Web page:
The Special Events and Cultural Amenities Commission, or SECA, met last week for the first time in months. And while it’s normal for the commission to take a few months off after the year’s allocations are set, there’s more uncertainty than usual about where the commission stands.
Food and Beverage Tax
SECA draws its funding from a 1% citywide food and beverage tax. Due to the coronavirus pandemic, that tax revenue is expected to be much lower than projected at the start of the year. Receipts show the food and beverage fund recovering after a major dip from March through May, but it’s still not back to pre-pandemic levels.
“Right now, we are in a holding pattern to see where we’re at and what we have going on,” said SECA Commission Chair Melvin Kim.
The good news is SECA’s 2020 budget was largely unused due to the cancelation of events across the city. Kim said his understanding is that city council will have final say on what to do with unused money from canceled events. Normally, when events have underspend, that money isn’t available until two years later.
On August 18, the dais voted unanimously to allow the city to lift restrictions on the use of food and beverage tax revenue to provide more financial flexibility. The city could now potentially dip into that fund to pay for other city services.
Public Art Working Group
The other major talking point at the meeting was the creation of a Public Art Working Group. SECA has been discussing this since at least February, but the issue recently became a bit more prominent. In June, a petition was posted on Change.org highlighting the “Naperville Loves A Parade” mural, saying it lacked diversity.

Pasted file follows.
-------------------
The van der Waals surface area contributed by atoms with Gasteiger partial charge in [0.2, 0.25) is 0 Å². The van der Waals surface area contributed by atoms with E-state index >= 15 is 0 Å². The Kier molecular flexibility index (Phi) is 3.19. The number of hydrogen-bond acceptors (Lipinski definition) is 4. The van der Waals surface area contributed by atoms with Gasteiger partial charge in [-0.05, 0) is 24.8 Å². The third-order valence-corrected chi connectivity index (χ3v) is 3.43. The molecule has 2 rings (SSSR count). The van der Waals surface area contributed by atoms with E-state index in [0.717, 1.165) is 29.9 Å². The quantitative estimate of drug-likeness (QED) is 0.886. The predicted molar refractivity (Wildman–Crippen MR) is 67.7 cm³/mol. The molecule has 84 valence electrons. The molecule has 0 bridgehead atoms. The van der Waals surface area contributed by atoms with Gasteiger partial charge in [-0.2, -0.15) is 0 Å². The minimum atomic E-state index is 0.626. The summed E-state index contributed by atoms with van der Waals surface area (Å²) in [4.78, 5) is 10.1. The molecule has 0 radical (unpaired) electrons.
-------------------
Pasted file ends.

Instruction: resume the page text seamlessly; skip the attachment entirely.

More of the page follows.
“With the events of 2020, I think a lot of people have realized that public art is much more than just the placement of an art piece or the commissioning of something, but it really does reflect the culture and society that we are as the City of Naperville,” said Kim.
The SECA Commission approved putting out a Request for Information, which would allow public art experts to submit ideas for how they could help guide the working group.
“This is really early on in our understanding and we want to make sure we’re doing this right,” said Kim. “An RFI is really asking potential consultants, potential groups to help direct us and guide us on what we need to focus on. Once we figure that out… an RFP (Request for Proposal) to be more specific on what we’re looking for would go out.”
Lots of Unknowns
There are still a lot of questions about how the Public Art Working Group will be formed and what its responsibilities will be. Century Walk, which commissioned the “Naperville Loves a Parade Mural,” has been facilitating public art in Naperville since 1996. Kim said they’d likely be consulted when it comes to the creation of the working group.
Naperville News 17’s Casey Krajewski reports.
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